Rolling Plains farmers and ranchers didn’t experience any relief for their land or livestock. Widespread drought continued with the prolonged extreme heat and lack of measurable moisture. The increased concern for fire conditions persisted. Water levels in livestock water tanks were edging dangerously low for producers, if not gone altogether.
Widespread rainfall from a tropical system benefited much of the reporting area. However, it did little to offset drought. Matagorda County was declared a natural disaster area due to recent drought. The threat of wildfires was very high. Most row crop harvests were completed, apart from some cotton and rice. Most producers were working on stalk destruction of cotton and disking corn stalks. Triple-digit temperatures continued to deteriorate rangelands and pastures. Livestock markets remained strong, and large runs on cattle kept auctions busy. Many producers were trying to hang on to their cattle and were feeding hay and supplements. Hay was being transported, much of it coming as crop stubble out of the Rio Grande Valley and the rice-growing areas. Producers were keeping an eye on stock water sources.
Drought conditions persisted across the region. Wildfires became a problem in many areas. Producers who once thought they had a good stock of hay have started supplemental feeding their livestock. Producers were culling herds and selling calves early due to poor pasture conditions and water shortage. Cattle markets remained steady overall. Cherokee County reported that the local market stayed strong despite the higher-than-normal numbers sold.
Rainfall may have occurred over the week in the South Plains region but was very sporadic. Most cotton fields hit cutout, 3.5 nodes above white flower, excluding those few where irrigation was high, as they could continued irrigation during the drought. Scouting of fields for insects was still needed. Crops were attacked by multiple pests such as Lygus and bollworms in cotton, Banks grass mites, corn earworms, mites in later corn fields and aphids were the primary issue in sorghum fields. A few acres were cut for silage, with more scheduled in the coming weeks.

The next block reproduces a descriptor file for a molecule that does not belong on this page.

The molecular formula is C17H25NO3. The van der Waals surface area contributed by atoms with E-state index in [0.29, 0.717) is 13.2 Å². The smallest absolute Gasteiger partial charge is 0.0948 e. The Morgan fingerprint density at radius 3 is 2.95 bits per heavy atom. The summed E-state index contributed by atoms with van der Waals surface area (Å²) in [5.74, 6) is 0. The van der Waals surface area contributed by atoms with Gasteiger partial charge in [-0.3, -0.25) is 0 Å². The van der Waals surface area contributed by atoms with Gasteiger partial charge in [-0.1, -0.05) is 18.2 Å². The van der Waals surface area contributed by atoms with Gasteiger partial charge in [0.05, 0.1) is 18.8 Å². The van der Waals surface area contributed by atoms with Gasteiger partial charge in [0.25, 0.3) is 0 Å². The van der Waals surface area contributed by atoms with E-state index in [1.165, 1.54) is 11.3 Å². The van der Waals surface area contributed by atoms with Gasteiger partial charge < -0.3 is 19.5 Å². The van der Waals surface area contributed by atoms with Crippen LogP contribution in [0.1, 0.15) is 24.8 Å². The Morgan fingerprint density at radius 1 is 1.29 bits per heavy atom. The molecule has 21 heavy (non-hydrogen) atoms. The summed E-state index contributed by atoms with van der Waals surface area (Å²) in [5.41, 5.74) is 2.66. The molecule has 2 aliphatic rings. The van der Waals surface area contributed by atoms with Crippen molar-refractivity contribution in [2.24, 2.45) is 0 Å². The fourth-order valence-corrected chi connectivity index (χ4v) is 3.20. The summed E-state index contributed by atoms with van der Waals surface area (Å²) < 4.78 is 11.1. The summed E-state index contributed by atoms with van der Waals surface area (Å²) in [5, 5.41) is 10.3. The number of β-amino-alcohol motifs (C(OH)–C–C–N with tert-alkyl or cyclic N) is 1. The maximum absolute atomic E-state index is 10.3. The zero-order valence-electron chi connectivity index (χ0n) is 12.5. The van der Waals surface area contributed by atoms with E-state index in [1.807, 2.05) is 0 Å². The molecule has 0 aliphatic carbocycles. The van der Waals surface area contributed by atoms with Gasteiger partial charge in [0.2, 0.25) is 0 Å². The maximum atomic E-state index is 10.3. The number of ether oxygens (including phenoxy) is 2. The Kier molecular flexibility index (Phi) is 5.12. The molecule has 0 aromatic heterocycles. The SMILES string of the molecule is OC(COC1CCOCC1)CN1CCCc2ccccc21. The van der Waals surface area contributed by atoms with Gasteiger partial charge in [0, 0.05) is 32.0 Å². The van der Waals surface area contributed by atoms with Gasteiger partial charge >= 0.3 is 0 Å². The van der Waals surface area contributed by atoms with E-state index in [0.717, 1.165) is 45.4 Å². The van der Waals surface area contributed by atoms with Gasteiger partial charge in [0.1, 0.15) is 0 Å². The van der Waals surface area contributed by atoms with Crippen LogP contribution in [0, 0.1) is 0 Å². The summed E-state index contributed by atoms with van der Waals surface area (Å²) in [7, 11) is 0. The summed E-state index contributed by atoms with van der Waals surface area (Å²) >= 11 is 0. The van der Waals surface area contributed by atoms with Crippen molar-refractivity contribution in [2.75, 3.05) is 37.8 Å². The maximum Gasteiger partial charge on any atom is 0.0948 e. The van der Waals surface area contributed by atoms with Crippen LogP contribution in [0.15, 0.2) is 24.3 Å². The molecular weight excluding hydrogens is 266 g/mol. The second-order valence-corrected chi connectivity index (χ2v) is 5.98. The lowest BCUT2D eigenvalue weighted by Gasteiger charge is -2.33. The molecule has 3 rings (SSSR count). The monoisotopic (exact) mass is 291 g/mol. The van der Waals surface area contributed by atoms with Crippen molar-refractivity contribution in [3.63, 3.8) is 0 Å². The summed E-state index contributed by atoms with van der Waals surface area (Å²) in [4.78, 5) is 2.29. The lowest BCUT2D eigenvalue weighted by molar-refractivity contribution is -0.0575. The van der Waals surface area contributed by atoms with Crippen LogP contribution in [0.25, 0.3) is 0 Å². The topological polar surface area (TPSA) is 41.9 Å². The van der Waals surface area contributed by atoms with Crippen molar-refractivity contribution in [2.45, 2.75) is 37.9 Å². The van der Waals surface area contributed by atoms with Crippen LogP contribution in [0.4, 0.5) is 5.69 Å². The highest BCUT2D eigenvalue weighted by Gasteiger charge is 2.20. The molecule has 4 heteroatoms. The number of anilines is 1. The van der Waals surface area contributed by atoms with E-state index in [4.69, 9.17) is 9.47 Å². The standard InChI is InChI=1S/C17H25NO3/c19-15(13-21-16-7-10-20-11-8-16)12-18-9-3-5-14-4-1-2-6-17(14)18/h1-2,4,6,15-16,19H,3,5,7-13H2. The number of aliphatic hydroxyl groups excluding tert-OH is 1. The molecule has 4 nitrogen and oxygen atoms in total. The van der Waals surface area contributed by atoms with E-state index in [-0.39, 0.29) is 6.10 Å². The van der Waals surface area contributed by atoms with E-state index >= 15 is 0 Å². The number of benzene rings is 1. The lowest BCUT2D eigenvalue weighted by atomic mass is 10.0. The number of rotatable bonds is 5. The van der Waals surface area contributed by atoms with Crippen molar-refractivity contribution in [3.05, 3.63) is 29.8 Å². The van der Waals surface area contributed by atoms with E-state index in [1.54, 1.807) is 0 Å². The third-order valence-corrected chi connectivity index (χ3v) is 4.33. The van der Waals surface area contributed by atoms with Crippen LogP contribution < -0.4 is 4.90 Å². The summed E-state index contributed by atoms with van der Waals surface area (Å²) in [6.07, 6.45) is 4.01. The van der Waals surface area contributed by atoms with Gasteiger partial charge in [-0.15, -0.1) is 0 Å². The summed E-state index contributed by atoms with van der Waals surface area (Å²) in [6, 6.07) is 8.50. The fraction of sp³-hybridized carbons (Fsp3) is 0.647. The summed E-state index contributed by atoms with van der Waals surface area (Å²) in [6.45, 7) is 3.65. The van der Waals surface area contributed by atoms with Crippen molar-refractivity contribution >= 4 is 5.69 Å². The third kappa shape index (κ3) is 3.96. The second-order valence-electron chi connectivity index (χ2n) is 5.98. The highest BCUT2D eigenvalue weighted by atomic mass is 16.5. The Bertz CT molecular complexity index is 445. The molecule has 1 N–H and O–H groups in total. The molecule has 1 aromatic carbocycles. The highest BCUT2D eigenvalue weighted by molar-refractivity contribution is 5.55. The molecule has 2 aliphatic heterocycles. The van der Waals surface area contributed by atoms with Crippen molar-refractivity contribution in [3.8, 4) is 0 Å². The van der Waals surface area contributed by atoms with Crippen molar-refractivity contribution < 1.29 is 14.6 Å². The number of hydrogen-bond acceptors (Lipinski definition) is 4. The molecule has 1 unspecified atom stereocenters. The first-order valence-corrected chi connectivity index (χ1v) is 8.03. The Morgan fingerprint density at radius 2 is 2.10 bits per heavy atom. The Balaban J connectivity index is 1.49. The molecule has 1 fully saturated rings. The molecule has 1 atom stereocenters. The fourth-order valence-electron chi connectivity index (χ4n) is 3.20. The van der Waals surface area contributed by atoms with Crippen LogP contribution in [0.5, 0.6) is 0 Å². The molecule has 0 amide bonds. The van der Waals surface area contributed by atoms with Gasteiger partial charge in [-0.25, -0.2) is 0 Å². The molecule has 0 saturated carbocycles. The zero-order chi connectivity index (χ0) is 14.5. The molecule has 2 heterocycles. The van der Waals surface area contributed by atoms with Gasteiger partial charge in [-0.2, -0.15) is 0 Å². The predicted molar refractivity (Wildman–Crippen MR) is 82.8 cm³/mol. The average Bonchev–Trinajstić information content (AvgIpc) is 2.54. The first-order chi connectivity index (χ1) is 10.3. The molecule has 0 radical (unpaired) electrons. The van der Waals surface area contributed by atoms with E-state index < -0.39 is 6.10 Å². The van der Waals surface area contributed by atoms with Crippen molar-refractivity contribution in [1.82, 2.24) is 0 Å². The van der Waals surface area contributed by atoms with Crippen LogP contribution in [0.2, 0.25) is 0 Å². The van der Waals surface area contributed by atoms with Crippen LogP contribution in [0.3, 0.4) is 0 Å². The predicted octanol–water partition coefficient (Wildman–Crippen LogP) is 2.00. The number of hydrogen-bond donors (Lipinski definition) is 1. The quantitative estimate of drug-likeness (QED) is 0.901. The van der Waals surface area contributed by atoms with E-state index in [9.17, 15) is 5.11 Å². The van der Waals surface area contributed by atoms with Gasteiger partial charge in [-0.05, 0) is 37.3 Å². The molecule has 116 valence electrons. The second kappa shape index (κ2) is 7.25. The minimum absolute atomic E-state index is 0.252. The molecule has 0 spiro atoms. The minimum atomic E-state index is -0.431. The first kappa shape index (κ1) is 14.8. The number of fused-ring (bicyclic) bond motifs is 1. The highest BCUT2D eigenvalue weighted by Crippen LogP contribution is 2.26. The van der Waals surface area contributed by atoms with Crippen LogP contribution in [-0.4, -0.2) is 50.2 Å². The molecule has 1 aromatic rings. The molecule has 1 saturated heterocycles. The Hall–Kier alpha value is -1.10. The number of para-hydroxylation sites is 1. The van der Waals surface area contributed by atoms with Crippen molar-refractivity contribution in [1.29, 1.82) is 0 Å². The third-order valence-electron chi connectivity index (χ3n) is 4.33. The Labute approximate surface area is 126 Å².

Extreme hot and dry temperatures created heat and drought stress for all crops. Most crops were in the last quarter of crop production and development; therefore, most yields were set. The corn crop was persisting with pivots running. Much of the early corn was very close to harvest. Some of the fields with weak water were chopped on the edges to reduce field size. Livestock were in fair condition with supplemental feeding on a large scale.
Temperatures remained extremely high and dry. The heat has led to stressed plants across the region. Some trees started to show significant drought stress, especially elms, honey locusts, maples and hackberry. Summer grasses were still declining. Many small creeks dried up entirely due to the extreme heat and no rainfall. Corn and grain sorghum were nearing harvest completion, and the soybean harvest was completed. Many bean fields were being rolled up for hay. Nuisance flies and tabanid flies were still active. Livestock conditions were good and continuing to improve.
Daytime temperatures were in the low 90s, with overnight temperatures in the lower 70s. Isolated areas received 1.5-3 inches of rain. The heavy rain saturated the soil, causing producers to take a couple of days to get into the fields. Subsoil moisture had improved, varying from short to adequate. Although it was cooler this week, this season’s extreme heat had this cotton crop deteriorating. Bolls were beginning to open prematurely with immature seeds and lint inside. Other fields continued to shed bolls, some up to eight days old. All corn was harvested, and sorghum was nearly complete. Pecans were growing well, though the wind knocked many off the branches. Rainfall encouraged a small amount of reliance on rangelands and pastures. Livestock were in poor to fair condition. Ranchers continued to take their cattle to the sale barn. Livestock producers continued supplemental feeding for the animals they have kept.